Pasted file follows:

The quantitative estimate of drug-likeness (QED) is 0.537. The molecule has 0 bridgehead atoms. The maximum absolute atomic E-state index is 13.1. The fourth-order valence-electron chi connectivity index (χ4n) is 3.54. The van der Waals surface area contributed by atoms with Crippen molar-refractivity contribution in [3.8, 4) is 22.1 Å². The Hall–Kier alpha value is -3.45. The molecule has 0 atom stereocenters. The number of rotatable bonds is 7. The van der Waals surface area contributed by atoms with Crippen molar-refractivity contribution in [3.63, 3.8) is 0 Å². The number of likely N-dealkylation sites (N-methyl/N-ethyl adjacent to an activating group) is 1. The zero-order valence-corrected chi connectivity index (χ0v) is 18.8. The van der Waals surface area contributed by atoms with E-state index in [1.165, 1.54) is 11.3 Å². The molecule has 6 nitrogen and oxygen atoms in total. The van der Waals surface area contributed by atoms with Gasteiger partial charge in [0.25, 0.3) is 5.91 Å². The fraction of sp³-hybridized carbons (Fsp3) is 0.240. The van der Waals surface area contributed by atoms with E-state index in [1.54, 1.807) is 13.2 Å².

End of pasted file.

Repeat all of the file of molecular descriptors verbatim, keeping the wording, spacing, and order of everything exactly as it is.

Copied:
The quantitative estimate of drug-likeness (QED) is 0.537. The molecule has 0 bridgehead atoms. The maximum absolute atomic E-state index is 13.1. The fourth-order valence-electron chi connectivity index (χ4n) is 3.54. The van der Waals surface area contributed by atoms with Crippen molar-refractivity contribution in [3.8, 4) is 22.1 Å². The Hall–Kier alpha value is -3.45. The molecule has 0 atom stereocenters. The number of rotatable bonds is 7. The van der Waals surface area contributed by atoms with Crippen molar-refractivity contribution in [3.63, 3.8) is 0 Å². The number of likely N-dealkylation sites (N-methyl/N-ethyl adjacent to an activating group) is 1. The zero-order valence-corrected chi connectivity index (χ0v) is 18.8. The van der Waals surface area contributed by atoms with E-state index in [1.165, 1.54) is 11.3 Å². The molecule has 6 nitrogen and oxygen atoms in total. The van der Waals surface area contributed by atoms with Gasteiger partial charge in [0.25, 0.3) is 5.91 Å². The fraction of sp³-hybridized carbons (Fsp3) is 0.240. The van der Waals surface area contributed by atoms with E-state index in [1.54, 1.807) is 13.2 Å².